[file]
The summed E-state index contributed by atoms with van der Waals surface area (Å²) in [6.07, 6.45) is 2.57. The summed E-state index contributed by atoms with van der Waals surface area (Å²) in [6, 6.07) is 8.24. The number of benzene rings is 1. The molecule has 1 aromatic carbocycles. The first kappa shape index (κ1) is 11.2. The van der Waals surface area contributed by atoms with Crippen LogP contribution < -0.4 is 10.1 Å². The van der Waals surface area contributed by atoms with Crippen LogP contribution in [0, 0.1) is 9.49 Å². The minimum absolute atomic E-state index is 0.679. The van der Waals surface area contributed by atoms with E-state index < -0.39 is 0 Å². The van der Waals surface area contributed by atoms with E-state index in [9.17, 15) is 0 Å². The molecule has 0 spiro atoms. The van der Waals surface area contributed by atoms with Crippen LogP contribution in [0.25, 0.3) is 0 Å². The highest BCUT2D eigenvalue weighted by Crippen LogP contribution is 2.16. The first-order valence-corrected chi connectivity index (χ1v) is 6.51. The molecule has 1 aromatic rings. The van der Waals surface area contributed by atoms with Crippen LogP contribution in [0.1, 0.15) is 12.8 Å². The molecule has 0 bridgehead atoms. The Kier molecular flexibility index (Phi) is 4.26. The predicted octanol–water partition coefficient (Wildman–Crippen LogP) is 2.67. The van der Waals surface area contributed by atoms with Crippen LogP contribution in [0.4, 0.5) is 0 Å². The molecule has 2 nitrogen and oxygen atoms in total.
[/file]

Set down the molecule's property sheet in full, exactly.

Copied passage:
The summed E-state index contributed by atoms with van der Waals surface area (Å²) in [6.07, 6.45) is 2.57. The summed E-state index contributed by atoms with van der Waals surface area (Å²) in [6, 6.07) is 8.24. The number of benzene rings is 1. The molecule has 1 aromatic carbocycles. The first kappa shape index (κ1) is 11.2. The van der Waals surface area contributed by atoms with Crippen LogP contribution < -0.4 is 10.1 Å². The van der Waals surface area contributed by atoms with Crippen LogP contribution in [0, 0.1) is 9.49 Å². The minimum absolute atomic E-state index is 0.679. The van der Waals surface area contributed by atoms with E-state index < -0.39 is 0 Å². The van der Waals surface area contributed by atoms with E-state index in [9.17, 15) is 0 Å². The molecule has 0 spiro atoms. The van der Waals surface area contributed by atoms with Crippen LogP contribution in [0.25, 0.3) is 0 Å². The highest BCUT2D eigenvalue weighted by Crippen LogP contribution is 2.16. The first-order valence-corrected chi connectivity index (χ1v) is 6.51. The molecule has 1 aromatic rings. The van der Waals surface area contributed by atoms with Crippen LogP contribution in [0.1, 0.15) is 12.8 Å². The molecule has 0 bridgehead atoms. The Kier molecular flexibility index (Phi) is 4.26. The predicted octanol–water partition coefficient (Wildman–Crippen LogP) is 2.67. The van der Waals surface area contributed by atoms with Crippen LogP contribution in [0.4, 0.5) is 0 Å². The molecule has 2 nitrogen and oxygen atoms in total.